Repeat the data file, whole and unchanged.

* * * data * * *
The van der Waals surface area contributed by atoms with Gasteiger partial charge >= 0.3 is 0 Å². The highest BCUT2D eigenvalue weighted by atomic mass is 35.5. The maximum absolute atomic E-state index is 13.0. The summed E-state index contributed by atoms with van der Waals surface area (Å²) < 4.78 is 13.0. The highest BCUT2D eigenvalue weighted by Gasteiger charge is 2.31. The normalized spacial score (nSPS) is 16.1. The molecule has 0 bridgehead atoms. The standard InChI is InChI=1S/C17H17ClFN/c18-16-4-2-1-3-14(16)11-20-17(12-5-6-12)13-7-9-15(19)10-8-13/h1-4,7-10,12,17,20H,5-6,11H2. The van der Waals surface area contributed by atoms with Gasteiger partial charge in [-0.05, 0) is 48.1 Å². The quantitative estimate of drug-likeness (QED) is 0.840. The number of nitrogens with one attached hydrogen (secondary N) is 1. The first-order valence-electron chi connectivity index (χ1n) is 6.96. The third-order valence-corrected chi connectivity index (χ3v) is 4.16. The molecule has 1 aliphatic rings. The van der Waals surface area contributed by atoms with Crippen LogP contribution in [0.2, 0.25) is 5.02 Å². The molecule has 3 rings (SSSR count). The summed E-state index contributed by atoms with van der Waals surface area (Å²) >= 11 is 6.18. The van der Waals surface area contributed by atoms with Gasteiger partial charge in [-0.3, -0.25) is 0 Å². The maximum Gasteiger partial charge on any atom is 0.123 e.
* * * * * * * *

The van der Waals surface area contributed by atoms with Gasteiger partial charge >= 0.3 is 0 Å². The highest BCUT2D eigenvalue weighted by atomic mass is 35.5. The maximum absolute atomic E-state index is 13.0. The summed E-state index contributed by atoms with van der Waals surface area (Å²) < 4.78 is 13.0. The highest BCUT2D eigenvalue weighted by Gasteiger charge is 2.31. The normalized spacial score (nSPS) is 16.1. The molecule has 0 bridgehead atoms. The standard InChI is InChI=1S/C17H17ClFN/c18-16-4-2-1-3-14(16)11-20-17(12-5-6-12)13-7-9-15(19)10-8-13/h1-4,7-10,12,17,20H,5-6,11H2. The van der Waals surface area contributed by atoms with Gasteiger partial charge in [-0.05, 0) is 48.1 Å². The quantitative estimate of drug-likeness (QED) is 0.840. The number of nitrogens with one attached hydrogen (secondary N) is 1. The first-order valence-electron chi connectivity index (χ1n) is 6.96. The third-order valence-corrected chi connectivity index (χ3v) is 4.16. The molecule has 1 aliphatic rings. The van der Waals surface area contributed by atoms with Crippen LogP contribution in [0.2, 0.25) is 5.02 Å². The molecule has 3 rings (SSSR count). The summed E-state index contributed by atoms with van der Waals surface area (Å²) >= 11 is 6.18. The van der Waals surface area contributed by atoms with Gasteiger partial charge in [-0.3, -0.25) is 0 Å². The maximum Gasteiger partial charge on any atom is 0.123 e.